Wednesday, December 26, 2007

The Jamie Lynn Spears Generation

By Cristina Page

(Click here to listen to a Public Service Announcement distributed by American Forum on the effects of abstinence-only education and the rise of premature parenthood and pregnancy rates among teenagers.)

The Spears family can't be shocked by much these days, not with Britney in every tabloid. Still the recent news seemed to unsettle them. Their 16-year-old daughter Jamie Lynn is pregnant. And while no bad news is unprofitable for the Spears (it is rumored Jamie Lynn, a TV star in her own right, was paid one million dollars to break the news in OK! Magazine), this particular note of fame does appear to have taken the family aback. ("I was in shock. I mean, this is my 16-year-old baby," her mother told OK!) It seems that no matter how well-to-do, (or bizarre) the family, it's always a tragedy to have one's child's adolescence taken away by pregnancy. While Jamie Lynn Spears is not your average teen, her situation is becoming a more common experience for many girls of her generation: premature parenthood.

A Center for Disease Control (CDC) report released this month reveals that in 2006 there was a dramatic rise in teen births among 15 to 19 year olds in the United States bringing to a grinding halt a steady 14-year decline. In fact, Jamie Lynn's situation exemplifies a reversal of many positive trends that began in the 1990s. Specifically there was a steep drop in abortion and unwanted pregnancy rates. During this period even sexual activity among high school students declined significantly. And those teens who were having sex -- as would an average of half of them would before graduating high school - were more likely to use protection.

Now these gains are slowing or reversing. Sadly, these reversals seemed inevitable. After all, since 2000 we have turned away from using every strategy that the previous decade proved effective.

Today's teens are the victims of a one billion dollar social experiment: The national implementation of the abstinence until marriage policy. Like the "Just Say No" to drugs campaigns of the Reagan years, it too has been a colossal failure.

Abstinence-only programs have not only failed to convince kids not to have sex, but have led many not to use contraception. To scare teens away from sexual activity, abstinence-only programs focus on the dangers of sex. If contraception is ever mentioned it is to highlight (and exaggerate) its failure rates. If a girl is told that even if her boyfriend uses a condom she'll get pregnant once every seven times -- as the popular abstinence program "Choosing the Best Way" instructs -- the incentive to use one dissipates.

Those promoting abstinence-only, mainly religious political groups, say parents should have the right to teach children according to their beliefs. What the same groups fail to mention is that the vast majority of parents -- 93 percent according to a 2004 Kaiser Family Foundation poll -- want their teens taught comprehensive sex ed, including accurate information about protection from pregnancy and disease. If there is a prevailing belief among parents it is decidedly anti-abstinence-only education. They're in good company too: All mainstream organizations of health professionals that deal with young people strongly criticize federal support for current abstinence programs. These include the American Public Health Association, the American Medical Association, the American Academy of Pediatrics, the American Psychological Association, and the Society for Adolescent Medicine. Last month 10 of the top experts in the fields of adolescent sexual and reproductive health advised Congress to completely de-fund abstinence-only programs because they withhold "potentially life-saving information from youth."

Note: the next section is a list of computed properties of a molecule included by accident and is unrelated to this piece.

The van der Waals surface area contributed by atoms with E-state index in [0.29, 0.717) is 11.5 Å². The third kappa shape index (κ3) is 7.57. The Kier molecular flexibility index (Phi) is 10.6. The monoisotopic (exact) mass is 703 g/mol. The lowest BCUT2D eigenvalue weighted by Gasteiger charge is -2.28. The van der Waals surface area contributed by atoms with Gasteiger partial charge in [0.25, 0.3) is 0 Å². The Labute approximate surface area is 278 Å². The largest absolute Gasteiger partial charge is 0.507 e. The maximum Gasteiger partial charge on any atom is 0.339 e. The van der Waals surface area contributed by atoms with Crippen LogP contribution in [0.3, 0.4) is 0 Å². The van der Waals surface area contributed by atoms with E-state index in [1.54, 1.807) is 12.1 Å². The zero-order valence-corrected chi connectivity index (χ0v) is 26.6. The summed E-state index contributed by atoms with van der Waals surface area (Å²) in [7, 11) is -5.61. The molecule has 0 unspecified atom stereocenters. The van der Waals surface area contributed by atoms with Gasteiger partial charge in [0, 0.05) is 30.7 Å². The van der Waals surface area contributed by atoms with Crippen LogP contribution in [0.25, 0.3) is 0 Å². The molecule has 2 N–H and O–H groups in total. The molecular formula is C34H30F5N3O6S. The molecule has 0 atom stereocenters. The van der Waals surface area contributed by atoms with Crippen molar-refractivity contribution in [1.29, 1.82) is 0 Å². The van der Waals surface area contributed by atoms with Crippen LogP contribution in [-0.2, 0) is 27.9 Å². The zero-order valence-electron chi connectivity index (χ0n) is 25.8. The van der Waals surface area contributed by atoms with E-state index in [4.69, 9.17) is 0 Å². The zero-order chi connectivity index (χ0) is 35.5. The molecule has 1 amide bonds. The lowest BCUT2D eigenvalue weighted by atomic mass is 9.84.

The toll of withholding potentially life-saving information is becoming tragically evident. In the states where the abstinence-only approach is more likely to be used disease is up. School districts in the South are five times more likely than in the Northeast to teach only abstinence. Today, the southern states have the highest rate of new HIV/AIDS infections, the highest rate of STDs, as well as the highest rate of teen births. While over the last decade other regions have made major strides in decreasing or stagnating HIV infection rates, according to the CDC the South accounts for 45 percent of all new cases.

Many states are realizing that instilling ignorance about sex and protection in our teens is the real moral violation. Teens need accurate information in order to make important life decisions. That is why, to date, 15 states have refused federal money for abstinence-only funding. Parents in the remaining 35 states must demand that their governors and statehouses reject federal grants for these ineffective and dangerous programs too. It's the only time just saying no might actually work.
Page is the author of How the Pro-Choice Movement Saved America: Freedom, Politics and the War on Sex and spokesperson for

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